Cutbirth noticed that almost all advertising disappeared from news channels in the days after 9/11 because companies pulled their ads, not wanting to risk being associated with the attacks in consumers’ minds.
Advertisers have different goals and sensitivities depending on whether they are owned by individuals or families or by shareholders. And while he has seen no research confirming this, Cutbirth suspects that advertising decisions could be affected by the geographical locations of corporate headquarters and advertising agencies since urban areas tend to be more progressive than rural or suburban.
In other words, an advertising agency in Manhattan is less likely to recommend advertising on Sean Hannity’s radio show than a media buyer based in Nashville.
Boycotts work both ways, however, as some companies are finding. There have been calls by conservatives to boycott advertisers of more liberal voices, such as MSNBC’s Rachel Maddow. Backlash to so-called “woke capitalism” has some consumers avoiding previously cherished brands, like Disney, and one conservative group recently launched an advertising campaign against companies that it perceives to be too radical, including American Airlines, Coca-Cola and Nike.
So even if Coca-Cola wanted to advertise on “The Glenn Beck Program” or the “The Ramsey Show,” now may not be the best time. Meanwhile, the lack of what Carusone calls the “blue-chip” advertisers on some conservative media shows has proven to be a boon for many smaller advertisers.
In his recent defense of Timeshare Exit Team, Ramsey said the company had been advertising on a couple of small radio stations when they decided to buy ads on Ramsey’s national show.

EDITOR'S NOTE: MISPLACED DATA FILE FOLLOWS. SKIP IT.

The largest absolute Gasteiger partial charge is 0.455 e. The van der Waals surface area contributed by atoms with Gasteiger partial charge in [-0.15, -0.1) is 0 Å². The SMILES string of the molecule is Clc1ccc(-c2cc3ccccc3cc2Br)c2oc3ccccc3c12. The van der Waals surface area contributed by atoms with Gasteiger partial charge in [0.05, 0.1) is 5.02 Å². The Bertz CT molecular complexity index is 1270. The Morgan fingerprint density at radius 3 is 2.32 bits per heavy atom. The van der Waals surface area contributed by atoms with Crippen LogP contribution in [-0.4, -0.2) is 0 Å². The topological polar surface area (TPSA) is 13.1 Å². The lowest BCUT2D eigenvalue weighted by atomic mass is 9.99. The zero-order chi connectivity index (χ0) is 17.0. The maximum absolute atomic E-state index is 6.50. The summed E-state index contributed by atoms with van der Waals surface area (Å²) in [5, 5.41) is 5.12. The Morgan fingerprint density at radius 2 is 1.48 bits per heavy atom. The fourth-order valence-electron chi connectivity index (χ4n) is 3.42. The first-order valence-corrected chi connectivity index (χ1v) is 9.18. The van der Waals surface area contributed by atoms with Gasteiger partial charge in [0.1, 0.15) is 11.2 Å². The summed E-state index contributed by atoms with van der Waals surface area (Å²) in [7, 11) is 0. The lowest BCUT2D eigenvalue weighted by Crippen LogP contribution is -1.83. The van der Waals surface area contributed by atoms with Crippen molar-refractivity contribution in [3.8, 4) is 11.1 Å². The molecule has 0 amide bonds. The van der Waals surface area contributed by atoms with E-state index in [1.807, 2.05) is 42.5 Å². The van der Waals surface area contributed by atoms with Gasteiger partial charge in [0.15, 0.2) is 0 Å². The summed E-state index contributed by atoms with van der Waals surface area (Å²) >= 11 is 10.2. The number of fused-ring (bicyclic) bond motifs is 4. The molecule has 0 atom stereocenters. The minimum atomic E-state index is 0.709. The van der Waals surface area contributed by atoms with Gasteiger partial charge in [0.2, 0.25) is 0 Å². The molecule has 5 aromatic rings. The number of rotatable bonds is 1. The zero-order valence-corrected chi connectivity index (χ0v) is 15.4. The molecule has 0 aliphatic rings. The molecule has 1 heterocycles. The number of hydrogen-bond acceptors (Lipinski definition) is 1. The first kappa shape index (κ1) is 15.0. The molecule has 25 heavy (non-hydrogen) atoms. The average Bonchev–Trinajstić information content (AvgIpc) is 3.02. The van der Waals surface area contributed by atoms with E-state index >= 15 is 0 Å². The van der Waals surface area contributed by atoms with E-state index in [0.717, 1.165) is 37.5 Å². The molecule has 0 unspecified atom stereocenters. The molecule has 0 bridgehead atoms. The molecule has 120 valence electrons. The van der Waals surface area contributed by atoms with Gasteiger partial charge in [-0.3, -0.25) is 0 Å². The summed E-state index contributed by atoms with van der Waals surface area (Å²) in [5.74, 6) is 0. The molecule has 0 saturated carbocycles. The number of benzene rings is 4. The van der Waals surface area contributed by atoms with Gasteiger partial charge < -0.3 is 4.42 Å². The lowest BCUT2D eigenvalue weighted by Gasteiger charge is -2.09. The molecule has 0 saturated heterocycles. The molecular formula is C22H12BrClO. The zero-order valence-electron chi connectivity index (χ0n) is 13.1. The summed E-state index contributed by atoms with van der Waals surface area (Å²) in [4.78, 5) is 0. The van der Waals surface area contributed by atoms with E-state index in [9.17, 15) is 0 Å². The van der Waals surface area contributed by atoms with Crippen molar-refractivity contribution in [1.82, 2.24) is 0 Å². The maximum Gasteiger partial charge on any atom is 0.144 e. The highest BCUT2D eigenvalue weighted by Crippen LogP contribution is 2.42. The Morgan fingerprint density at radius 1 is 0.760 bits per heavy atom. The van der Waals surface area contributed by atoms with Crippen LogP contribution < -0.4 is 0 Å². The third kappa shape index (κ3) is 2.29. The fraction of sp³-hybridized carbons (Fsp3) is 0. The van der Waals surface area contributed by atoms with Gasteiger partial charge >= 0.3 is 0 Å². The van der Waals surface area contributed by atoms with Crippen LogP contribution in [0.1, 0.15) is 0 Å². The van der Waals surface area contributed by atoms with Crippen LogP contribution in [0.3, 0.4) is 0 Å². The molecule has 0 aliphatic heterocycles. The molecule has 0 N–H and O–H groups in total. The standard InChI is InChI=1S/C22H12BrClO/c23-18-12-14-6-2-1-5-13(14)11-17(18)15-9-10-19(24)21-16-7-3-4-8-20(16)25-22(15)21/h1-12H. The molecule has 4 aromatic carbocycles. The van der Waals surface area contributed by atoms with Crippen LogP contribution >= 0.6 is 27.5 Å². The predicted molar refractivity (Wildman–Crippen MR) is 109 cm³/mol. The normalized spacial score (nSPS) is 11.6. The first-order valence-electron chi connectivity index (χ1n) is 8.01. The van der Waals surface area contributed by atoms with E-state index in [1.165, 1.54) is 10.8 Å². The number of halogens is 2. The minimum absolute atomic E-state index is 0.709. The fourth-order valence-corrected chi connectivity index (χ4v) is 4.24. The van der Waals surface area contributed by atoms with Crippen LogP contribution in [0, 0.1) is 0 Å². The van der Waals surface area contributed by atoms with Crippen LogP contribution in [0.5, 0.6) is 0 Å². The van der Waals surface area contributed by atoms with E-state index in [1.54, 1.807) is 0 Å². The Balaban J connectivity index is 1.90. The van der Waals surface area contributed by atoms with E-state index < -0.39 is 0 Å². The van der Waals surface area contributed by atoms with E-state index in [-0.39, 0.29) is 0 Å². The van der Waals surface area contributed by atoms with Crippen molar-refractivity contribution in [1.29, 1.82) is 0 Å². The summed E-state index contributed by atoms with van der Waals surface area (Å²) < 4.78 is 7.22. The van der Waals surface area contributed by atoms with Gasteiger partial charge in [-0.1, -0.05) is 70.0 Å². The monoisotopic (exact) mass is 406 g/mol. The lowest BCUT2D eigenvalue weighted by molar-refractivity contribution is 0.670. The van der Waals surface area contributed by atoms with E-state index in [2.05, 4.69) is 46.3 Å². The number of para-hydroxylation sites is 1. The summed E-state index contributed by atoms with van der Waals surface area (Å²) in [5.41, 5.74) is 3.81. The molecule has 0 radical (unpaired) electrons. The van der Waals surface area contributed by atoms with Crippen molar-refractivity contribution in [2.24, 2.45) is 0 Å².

“To say that their business exploded when I came on the air and told people Timeshare Exit Team will get you out (of a timeshare arrangement) is an understatement. Their business skyrocketed over the next few years, resulting in them getting ... almost 25,000 people out of their timeshares.” Ramsey said.
He went on to say that the company’s success was what got them in trouble because, according to Ramsey, the timeshare businesses started a campaign that led to the attorney general’s investigation. He said the company is no longer advertising on his show because of the legal costs they have incurred. (The company’s website, however, still features a photo of Ramsey and touts his endorsement.)
“The Glenn Beck Program” also has a similar advertiser, Timeshare Termination Team, but these and other relatively small fish in the advertising pool are safe from Media Matters’ campaigns.
“It’s not fair to attack a smaller company out of nowhere with all the media muscle we could bring to the table,” Carusone said. “At the end of the day, it’s not about the individual companies. I don’t want them (the advertisers) to drop these shows. I don’t want them to advertise in the first place.”